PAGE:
Guys: The biological bell tolls on thee, too
By Mark de la Vina, MEDIANEWS STAFF
02/27/2007 07:41:48 AM PST
MEDIA TITAN Rupert Murdoch had a daughter when he was 72. Actor Tony Randall became a dad for the first time at 77. When the average life expectancy of the American male was a few months shy of 78, Nobel Prize-winning writer Saul Bellow fathered a kid at 84.
Long after a woman's biological clock stops ticking, most men can still father children. Yet many men say it's not just women who worry that they are too old to have kids. The physiology might allow for septuagenarians to bounce their beloved bundles on their arthritic knees, but the psychology suggests there is an age to stop bringing another baby on board.
Men having children past 40 is generally not a good idea, says Chris Mason, 46, of Danville. The father of three daughters by the time he was in his 30s, Mason says that he wouldn't consider having a fourth child, even if something were to happen to his wife.
"When your kids are young, you want to be out on the soccer field running, actually practicing with them," says Mason, the co-owner of a firm that out-sources sales. "But you get to a point where you can't keep up with the younger kids."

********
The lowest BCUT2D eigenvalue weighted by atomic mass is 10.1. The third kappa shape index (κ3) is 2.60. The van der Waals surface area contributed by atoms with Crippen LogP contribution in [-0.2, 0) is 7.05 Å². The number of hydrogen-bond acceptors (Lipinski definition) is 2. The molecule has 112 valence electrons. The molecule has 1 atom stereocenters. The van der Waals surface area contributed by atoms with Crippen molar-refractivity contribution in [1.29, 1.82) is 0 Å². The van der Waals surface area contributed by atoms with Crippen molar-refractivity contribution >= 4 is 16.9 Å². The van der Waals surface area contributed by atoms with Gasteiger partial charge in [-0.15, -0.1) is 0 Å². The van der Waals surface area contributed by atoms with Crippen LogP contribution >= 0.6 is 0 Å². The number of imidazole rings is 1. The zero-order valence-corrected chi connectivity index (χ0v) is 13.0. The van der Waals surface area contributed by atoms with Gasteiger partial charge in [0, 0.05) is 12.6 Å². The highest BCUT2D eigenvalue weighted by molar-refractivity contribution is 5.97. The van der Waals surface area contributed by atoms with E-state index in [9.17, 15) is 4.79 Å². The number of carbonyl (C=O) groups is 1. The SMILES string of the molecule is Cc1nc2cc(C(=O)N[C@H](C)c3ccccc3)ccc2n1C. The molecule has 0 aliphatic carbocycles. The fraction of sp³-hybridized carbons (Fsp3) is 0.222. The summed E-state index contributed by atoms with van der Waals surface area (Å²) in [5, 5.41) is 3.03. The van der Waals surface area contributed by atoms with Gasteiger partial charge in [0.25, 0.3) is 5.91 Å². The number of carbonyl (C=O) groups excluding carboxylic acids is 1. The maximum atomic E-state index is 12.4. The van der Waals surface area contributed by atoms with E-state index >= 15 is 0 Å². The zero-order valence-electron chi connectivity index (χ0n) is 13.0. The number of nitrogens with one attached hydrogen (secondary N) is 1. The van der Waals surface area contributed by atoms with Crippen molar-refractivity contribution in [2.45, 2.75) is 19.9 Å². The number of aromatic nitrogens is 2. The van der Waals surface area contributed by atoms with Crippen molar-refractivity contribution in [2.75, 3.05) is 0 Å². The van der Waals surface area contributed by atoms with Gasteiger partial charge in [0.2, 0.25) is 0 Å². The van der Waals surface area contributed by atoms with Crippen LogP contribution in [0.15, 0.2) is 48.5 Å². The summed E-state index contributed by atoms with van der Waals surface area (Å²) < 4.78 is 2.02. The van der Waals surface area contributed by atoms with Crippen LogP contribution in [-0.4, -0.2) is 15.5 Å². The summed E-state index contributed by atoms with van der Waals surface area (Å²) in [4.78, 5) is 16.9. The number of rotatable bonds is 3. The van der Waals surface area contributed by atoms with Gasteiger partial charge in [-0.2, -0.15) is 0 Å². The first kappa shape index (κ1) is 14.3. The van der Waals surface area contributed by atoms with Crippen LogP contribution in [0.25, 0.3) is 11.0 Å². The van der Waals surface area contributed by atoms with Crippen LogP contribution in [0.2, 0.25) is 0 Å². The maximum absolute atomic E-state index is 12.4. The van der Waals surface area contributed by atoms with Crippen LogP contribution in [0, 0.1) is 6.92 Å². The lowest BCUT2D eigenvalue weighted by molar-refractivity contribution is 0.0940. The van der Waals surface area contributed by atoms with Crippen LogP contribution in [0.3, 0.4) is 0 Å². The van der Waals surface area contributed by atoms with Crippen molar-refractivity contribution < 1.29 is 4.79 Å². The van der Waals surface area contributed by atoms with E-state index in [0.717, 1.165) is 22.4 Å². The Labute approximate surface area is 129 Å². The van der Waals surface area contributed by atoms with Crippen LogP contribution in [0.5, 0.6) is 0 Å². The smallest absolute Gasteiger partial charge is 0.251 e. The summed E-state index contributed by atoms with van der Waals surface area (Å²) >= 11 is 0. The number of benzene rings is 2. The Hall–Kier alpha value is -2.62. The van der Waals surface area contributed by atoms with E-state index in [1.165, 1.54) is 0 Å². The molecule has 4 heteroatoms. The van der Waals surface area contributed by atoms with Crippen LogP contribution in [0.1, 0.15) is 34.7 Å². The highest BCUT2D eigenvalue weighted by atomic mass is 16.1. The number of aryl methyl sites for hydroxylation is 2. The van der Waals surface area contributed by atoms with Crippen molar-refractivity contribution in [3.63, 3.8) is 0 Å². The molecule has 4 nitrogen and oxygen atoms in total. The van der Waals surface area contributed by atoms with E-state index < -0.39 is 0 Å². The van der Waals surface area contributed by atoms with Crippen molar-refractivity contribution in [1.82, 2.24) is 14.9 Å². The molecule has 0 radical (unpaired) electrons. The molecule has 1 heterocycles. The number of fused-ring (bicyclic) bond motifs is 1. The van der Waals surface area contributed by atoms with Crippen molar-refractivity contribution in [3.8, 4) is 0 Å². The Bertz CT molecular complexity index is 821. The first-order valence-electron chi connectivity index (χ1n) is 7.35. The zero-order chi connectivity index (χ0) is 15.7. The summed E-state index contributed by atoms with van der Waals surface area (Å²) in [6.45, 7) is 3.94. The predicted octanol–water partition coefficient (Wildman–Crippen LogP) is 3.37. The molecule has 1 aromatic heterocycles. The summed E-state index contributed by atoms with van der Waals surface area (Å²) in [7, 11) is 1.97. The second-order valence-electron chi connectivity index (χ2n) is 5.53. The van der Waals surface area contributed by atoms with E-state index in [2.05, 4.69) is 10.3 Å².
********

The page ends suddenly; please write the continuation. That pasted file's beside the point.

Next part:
While the jury is still out on many details of the male biological clock, there is no consensus on the cutoff age for men to have kids, says Dr. Paul Turek, director of the Male Reproductive Health Center at the University of California, San Francisco.
"That's a fuzzy one," Turek says, "There is some evidence that as men age, their semen quality may decline slowly, but only at 1 percent a year after age 40. It's really hard to draw a line at some age."
You may scoff at the idea, but this is just the sort of thing that can gain traction with the drain-on-public-health crowd. That is, the favorite shibboleth used by the nanny-staters is that people should not be allowed to put a drain on public health services when they have made unacceptable lifestyle choices. It's happened with smoking, drinking, and it's beginning to happen with obesity and the consumption of certain foods. Now the door is opening for controlling the age at which one might be permitted to sire a child.
And here's the ultimate reason for justifying that control:
Ultimately, having a baby in life's late innings is a very subjective matter that can depend on such factors as health, financial well-being and the wife, Geraci says. But many dads bent on having kids aren't always weighing what's best for their children.
"They are selfish," he says. "You have to think about whether you want be a sperm donor or you want to be a father."
Isn't it nice to know that some people care enough about your self-interest to be able to determine when you're being selfish and when you're not?